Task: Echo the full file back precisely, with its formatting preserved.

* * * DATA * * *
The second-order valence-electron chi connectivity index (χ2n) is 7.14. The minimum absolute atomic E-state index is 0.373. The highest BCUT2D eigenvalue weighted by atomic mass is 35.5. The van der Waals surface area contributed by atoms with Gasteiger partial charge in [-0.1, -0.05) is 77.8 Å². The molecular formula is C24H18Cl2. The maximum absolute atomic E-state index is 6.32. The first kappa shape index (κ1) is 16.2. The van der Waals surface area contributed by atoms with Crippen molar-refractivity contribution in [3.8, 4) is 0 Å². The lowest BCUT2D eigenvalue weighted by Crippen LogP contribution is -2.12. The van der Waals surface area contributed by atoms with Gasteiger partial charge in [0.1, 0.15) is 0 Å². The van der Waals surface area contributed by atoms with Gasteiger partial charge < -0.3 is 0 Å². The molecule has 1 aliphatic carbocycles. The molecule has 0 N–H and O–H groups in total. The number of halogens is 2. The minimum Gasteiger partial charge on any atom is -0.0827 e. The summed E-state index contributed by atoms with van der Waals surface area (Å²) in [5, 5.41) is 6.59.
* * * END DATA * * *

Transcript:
The second-order valence-electron chi connectivity index (χ2n) is 7.14. The minimum absolute atomic E-state index is 0.373. The highest BCUT2D eigenvalue weighted by atomic mass is 35.5. The van der Waals surface area contributed by atoms with Gasteiger partial charge in [-0.1, -0.05) is 77.8 Å². The molecular formula is C24H18Cl2. The maximum absolute atomic E-state index is 6.32. The first kappa shape index (κ1) is 16.2. The van der Waals surface area contributed by atoms with Crippen molar-refractivity contribution in [3.8, 4) is 0 Å². The lowest BCUT2D eigenvalue weighted by Crippen LogP contribution is -2.12. The van der Waals surface area contributed by atoms with Gasteiger partial charge in [0.1, 0.15) is 0 Å². The van der Waals surface area contributed by atoms with Gasteiger partial charge < -0.3 is 0 Å². The molecule has 1 aliphatic carbocycles. The molecule has 0 N–H and O–H groups in total. The number of halogens is 2. The minimum Gasteiger partial charge on any atom is -0.0827 e. The summed E-state index contributed by atoms with van der Waals surface area (Å²) in [5, 5.41) is 6.59.